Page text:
Perhaps an altercation with someone got a bit out of hand. An Amherst resident did not exactly behave as he or she ordinarily would, but thought the matter was put to rest. Then, that person finds him or herself under arrest and facing assault charges.
Going to college is often the first real taste of freedom that young Amherst residents receive. As a result, they often make mistakes that could interfere with their ability to continue their academic careers. Some of those mistakes result in being charged with a crime, which not only puts them in a position of needing assistance with the criminal court process, but also with the administrative process of the college or university.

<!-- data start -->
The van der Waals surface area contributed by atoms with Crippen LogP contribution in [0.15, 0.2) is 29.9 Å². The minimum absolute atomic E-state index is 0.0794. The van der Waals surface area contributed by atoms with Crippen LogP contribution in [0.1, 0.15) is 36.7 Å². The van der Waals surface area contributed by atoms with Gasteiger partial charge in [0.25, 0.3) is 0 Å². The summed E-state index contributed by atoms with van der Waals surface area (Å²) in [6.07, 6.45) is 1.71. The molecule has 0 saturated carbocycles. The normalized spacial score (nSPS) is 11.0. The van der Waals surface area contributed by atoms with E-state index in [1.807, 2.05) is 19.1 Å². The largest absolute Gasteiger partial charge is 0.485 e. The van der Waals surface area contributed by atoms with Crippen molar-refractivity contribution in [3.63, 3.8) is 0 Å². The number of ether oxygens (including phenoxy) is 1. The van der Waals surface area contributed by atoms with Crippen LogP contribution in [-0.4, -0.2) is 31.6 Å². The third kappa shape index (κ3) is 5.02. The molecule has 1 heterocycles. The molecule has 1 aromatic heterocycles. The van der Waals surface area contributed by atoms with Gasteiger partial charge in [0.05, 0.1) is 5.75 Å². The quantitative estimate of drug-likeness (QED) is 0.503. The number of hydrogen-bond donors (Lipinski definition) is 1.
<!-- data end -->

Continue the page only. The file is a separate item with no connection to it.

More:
For many Amherst residents, the first time they hear about the right to remain silent is on television or in a movie. While being read the Miranda rights is properly depicted in several of these shows, they often neglect to accurately portray the fact that waiving those rights can happen unintentionally. Understanding how this happens and learning how to avoid it could come in handy one day.
How confident are you in your memory? What did you have for lunch last Friday? If you witnessed a crime, how sure are you that you could identify the perpetrator in a police lineup later?
Going to college is often a young adult's first foray into independence. Being away from home for the first time can be a liberating and daunting experience at the same time. College students can easily make bad decisions that put them in the position of facing potential repercussions on two fronts -- New York's criminal courts, along with the college or university they attend.